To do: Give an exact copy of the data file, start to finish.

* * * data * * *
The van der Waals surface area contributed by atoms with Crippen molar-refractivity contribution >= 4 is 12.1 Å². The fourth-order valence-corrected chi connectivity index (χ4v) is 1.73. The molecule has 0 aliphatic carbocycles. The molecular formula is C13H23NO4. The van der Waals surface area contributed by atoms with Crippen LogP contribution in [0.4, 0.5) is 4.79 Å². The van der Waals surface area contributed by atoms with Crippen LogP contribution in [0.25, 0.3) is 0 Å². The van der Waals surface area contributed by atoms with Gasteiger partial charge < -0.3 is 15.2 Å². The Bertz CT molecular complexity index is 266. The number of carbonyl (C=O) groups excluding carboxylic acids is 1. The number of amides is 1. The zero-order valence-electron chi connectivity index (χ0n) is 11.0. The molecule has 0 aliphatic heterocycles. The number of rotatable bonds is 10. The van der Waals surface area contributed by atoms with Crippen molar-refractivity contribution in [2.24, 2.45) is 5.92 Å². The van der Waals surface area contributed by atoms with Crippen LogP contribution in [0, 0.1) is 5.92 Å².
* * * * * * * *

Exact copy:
The van der Waals surface area contributed by atoms with Crippen molar-refractivity contribution >= 4 is 12.1 Å². The fourth-order valence-corrected chi connectivity index (χ4v) is 1.73. The molecule has 0 aliphatic carbocycles. The molecular formula is C13H23NO4. The van der Waals surface area contributed by atoms with Crippen LogP contribution in [0.4, 0.5) is 4.79 Å². The van der Waals surface area contributed by atoms with Crippen LogP contribution in [0.25, 0.3) is 0 Å². The van der Waals surface area contributed by atoms with Gasteiger partial charge < -0.3 is 15.2 Å². The Bertz CT molecular complexity index is 266. The number of carbonyl (C=O) groups excluding carboxylic acids is 1. The number of amides is 1. The zero-order valence-electron chi connectivity index (χ0n) is 11.0. The molecule has 0 aliphatic heterocycles. The number of rotatable bonds is 10. The van der Waals surface area contributed by atoms with Crippen molar-refractivity contribution in [2.24, 2.45) is 5.92 Å². The van der Waals surface area contributed by atoms with Crippen LogP contribution in [0, 0.1) is 5.92 Å².